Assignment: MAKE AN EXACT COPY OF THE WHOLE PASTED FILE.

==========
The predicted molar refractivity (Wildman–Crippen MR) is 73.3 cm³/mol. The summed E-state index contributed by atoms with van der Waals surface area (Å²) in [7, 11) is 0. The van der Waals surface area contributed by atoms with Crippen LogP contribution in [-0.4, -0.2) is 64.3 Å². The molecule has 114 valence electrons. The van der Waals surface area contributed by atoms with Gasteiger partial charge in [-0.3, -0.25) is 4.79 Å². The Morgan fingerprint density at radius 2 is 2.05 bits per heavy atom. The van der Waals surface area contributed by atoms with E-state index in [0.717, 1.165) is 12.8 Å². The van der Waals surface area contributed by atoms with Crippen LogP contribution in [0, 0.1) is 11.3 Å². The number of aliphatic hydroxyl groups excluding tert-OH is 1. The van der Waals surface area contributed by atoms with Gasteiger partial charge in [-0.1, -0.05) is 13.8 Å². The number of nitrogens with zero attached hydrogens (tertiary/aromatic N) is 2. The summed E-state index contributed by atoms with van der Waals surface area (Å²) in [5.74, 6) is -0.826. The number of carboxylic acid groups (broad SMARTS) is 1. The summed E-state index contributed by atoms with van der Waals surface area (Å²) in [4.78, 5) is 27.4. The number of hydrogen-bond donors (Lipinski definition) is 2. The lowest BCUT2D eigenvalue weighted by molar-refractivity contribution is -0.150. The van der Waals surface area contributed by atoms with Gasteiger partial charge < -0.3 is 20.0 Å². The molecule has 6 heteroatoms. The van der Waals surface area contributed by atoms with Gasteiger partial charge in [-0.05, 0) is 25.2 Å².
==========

The predicted molar refractivity (Wildman–Crippen MR) is 73.3 cm³/mol. The summed E-state index contributed by atoms with van der Waals surface area (Å²) in [7, 11) is 0. The van der Waals surface area contributed by atoms with Crippen LogP contribution in [-0.4, -0.2) is 64.3 Å². The molecule has 114 valence electrons. The van der Waals surface area contributed by atoms with Gasteiger partial charge in [-0.3, -0.25) is 4.79 Å². The Morgan fingerprint density at radius 2 is 2.05 bits per heavy atom. The van der Waals surface area contributed by atoms with E-state index in [0.717, 1.165) is 12.8 Å². The van der Waals surface area contributed by atoms with Crippen LogP contribution in [0, 0.1) is 11.3 Å². The number of aliphatic hydroxyl groups excluding tert-OH is 1. The van der Waals surface area contributed by atoms with Gasteiger partial charge in [-0.1, -0.05) is 13.8 Å². The number of nitrogens with zero attached hydrogens (tertiary/aromatic N) is 2. The summed E-state index contributed by atoms with van der Waals surface area (Å²) in [5.74, 6) is -0.826. The number of carboxylic acid groups (broad SMARTS) is 1. The summed E-state index contributed by atoms with van der Waals surface area (Å²) in [4.78, 5) is 27.4. The number of hydrogen-bond donors (Lipinski definition) is 2. The lowest BCUT2D eigenvalue weighted by molar-refractivity contribution is -0.150. The van der Waals surface area contributed by atoms with Gasteiger partial charge < -0.3 is 20.0 Å². The molecule has 6 heteroatoms. The van der Waals surface area contributed by atoms with Gasteiger partial charge in [-0.05, 0) is 25.2 Å².